Heather Cook, interim UK managing director of Big Health, examines why digital innovation could hinge on simplified processes.
Even before the pandemic, GPs were facing intense pressure and increasing workloads. Given the upsurge in demand over the past two years, we must make it easier for innovators in digital health technologies to provide scalable solutions to ease the pressure.
These measures should also include the development of an easy-to-understand pathway for innovators with gold standard evidence, indicated by randomised controlled trials (RCTs), and NICE backing to large scale implementation.
The reason why we need a more streamlined and straightforward pathway is because there are so many moving parts in the system.
Combining these moving parts with structural and policy change means navigating the intricate web of policy, evaluation and approvals. Not only is this complicated but incredibly time-consuming and costly. In addition, the ever-changing landscape means we run the risk of patients being denied access to best-in-breed digital solutions that can not only improve their health outcomes, but also lead to savings and efficiencies that the system so desperately needs.
Creating a blueprint to enable commissioning of innovation at scale
One way to address this challenge would be to adopt a blueprint approach – this would allow innovators to understand how to navigate the system and simplify the process of scaling up.
Major advances have been made in software and technology in healthcare: From remote monitoring, to wearables, and apps that promote self-management of disease and encourage healthier lifestyles. However, the NHS is currently struggling to take advantage of many of these advances at a meaningful scale.
While technology may help GPs expand access to much-needed patient services, it’s important to note that not all digital products are created equal. A divide has clearly emerged between wellness apps – which are not proven clinical interventions – and digital therapeutics, which, through data and rigorous studies, are shown to be safe and effective treatments for mental health.
Simply put, wellness products are like vitamins. These apps support healthy individuals but are not effective in treating clinical conditions. Simply put, wellness products are in a similar category to vitamins or supplements. Things that people might choose to use as part of a healthy lifestyle but lacking evidence in treating clinical conditions.
Digital therapeutics, on the other hand, are like digital medicine, with consistent outcomes in the treatment of clinical conditions. Due to the growing prevalence of mental health conditions, and increasing waiting lists for mental health treatments, digital therapeutics have the potential to transform current pathways in mental health.
The NHS Long Term Plan placed a significant emphasis on ensuring digitally enabled care became mainstream. It highlighted the need for technology to play a central role in enabling service transformation, changing the face of healthcare over 10 years with the ability to offer a digital first option for most.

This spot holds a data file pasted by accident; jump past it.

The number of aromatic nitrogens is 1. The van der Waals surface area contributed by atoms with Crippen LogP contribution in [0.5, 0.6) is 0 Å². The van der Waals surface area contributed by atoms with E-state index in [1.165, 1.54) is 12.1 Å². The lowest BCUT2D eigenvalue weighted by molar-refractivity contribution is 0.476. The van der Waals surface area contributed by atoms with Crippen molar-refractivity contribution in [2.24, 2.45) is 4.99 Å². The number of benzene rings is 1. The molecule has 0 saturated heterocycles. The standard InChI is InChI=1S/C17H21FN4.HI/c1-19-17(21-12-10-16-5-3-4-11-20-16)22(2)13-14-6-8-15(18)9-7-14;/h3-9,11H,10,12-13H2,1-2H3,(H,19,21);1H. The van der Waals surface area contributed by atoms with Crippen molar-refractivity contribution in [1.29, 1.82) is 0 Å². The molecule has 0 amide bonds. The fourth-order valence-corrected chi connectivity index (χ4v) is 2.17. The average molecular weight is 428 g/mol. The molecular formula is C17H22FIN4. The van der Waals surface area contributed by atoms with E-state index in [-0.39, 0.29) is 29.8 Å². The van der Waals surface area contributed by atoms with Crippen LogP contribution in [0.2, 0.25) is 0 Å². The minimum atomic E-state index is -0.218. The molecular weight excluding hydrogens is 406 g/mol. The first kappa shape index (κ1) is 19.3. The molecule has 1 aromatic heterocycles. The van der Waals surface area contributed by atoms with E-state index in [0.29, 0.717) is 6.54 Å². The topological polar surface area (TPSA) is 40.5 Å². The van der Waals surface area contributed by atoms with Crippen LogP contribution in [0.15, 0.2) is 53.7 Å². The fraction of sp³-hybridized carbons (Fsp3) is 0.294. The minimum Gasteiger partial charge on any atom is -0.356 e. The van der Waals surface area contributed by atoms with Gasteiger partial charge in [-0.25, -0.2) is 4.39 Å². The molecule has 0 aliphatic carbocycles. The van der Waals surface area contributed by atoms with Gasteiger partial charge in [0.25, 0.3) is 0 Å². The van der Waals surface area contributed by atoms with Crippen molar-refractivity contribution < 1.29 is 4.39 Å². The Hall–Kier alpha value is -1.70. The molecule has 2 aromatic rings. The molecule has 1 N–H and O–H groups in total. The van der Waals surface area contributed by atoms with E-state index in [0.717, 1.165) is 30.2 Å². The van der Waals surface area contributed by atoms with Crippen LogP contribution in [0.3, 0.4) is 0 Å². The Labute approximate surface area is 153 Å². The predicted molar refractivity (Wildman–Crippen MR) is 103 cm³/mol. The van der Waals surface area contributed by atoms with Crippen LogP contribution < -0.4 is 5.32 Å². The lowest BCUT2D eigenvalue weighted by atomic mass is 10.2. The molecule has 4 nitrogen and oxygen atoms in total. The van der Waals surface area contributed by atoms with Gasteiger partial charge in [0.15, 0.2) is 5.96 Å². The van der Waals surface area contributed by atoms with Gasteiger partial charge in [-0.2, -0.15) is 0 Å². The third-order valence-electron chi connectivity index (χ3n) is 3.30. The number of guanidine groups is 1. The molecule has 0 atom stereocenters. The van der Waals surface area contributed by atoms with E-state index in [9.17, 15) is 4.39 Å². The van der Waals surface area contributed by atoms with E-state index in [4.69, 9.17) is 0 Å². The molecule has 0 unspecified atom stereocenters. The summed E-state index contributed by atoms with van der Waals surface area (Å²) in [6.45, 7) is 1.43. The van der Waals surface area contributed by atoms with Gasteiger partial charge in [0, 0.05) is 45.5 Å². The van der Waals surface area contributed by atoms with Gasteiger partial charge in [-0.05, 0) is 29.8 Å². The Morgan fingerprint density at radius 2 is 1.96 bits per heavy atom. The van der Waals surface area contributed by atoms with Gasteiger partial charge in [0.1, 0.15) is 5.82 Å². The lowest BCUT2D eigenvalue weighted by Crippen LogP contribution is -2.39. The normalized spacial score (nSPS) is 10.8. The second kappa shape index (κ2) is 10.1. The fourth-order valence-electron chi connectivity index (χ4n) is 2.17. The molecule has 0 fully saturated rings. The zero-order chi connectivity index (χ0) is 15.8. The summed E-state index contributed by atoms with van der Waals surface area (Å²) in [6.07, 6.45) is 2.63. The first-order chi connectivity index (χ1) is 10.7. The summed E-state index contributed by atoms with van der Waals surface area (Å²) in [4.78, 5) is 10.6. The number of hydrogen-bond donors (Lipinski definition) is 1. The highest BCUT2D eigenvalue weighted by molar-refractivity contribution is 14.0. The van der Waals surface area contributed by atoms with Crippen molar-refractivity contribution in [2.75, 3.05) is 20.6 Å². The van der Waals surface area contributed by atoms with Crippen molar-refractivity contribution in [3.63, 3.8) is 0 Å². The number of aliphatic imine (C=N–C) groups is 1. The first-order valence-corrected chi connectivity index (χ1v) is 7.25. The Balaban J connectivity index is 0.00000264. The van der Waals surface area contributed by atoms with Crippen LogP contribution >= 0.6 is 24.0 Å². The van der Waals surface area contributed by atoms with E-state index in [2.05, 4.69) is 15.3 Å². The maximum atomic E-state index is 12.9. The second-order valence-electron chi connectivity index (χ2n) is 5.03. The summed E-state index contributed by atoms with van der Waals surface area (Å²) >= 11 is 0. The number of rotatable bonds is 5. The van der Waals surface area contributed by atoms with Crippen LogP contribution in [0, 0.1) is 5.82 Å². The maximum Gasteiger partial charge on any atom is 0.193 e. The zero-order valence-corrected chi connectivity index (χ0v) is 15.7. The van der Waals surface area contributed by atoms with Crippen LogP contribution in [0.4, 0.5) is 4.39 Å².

However, when it comes to commissioning those innovations, the pathways and policies needed are way behind the ambition with no clear structure in place for the funding of such developments. Even when NICE has recommended the use of a digital therapeutic in a clinical pathway, it’s unclear how they should be paid for or who should pay for them, which inhibits the ability to get these transformational technologies in the hands of patients.
Support health professionals to offer digital solutions with confidence
Another challenge is that once we have determined the efficacy of digital therapeutic through gold standard evidence, we expect our workforce to have the knowledge and confidence to refer these digital solutions to their patients.
To ensure successful implementation of digital therapeutics to change the lives of patients, we need to place a greater focus on supporting healthcare professionals to help deliver innovation. While there is a plethora of new technologies reaching the market, healthcare professionals find themselves working in an environment which is very different to the one that they trained for.
Driving awareness of the digital therapeutics that are available, as well as providing more opportunities for training, will give healthcare professionals the confidence and knowledge needed to provide the right support to patients. Without adequate training as an integral part of professional development, innovation and the use of new technology risks becoming just an add on to more traditional care, rather than a primary solution.
We can also design self-referral pathways for patients, empowering them to enroll in these evidence-based solutions on their own accord, effectively taking control of their health and their lives by enabling them to find the solution that best suits them.
There could be many different approaches to meeting these challenges, but progress needs to happen at pace. An easy to follow blueprint from evidence and approval to large scale adoption is needed. The alternative is that we fail to secure the future the NHS has envisioned – a health service that creates easy access to proven digital solutions and services that help patients manage their own health, while also encouraging a supportive environment for innovators that are poised to create the next generation of proven clinical treatments.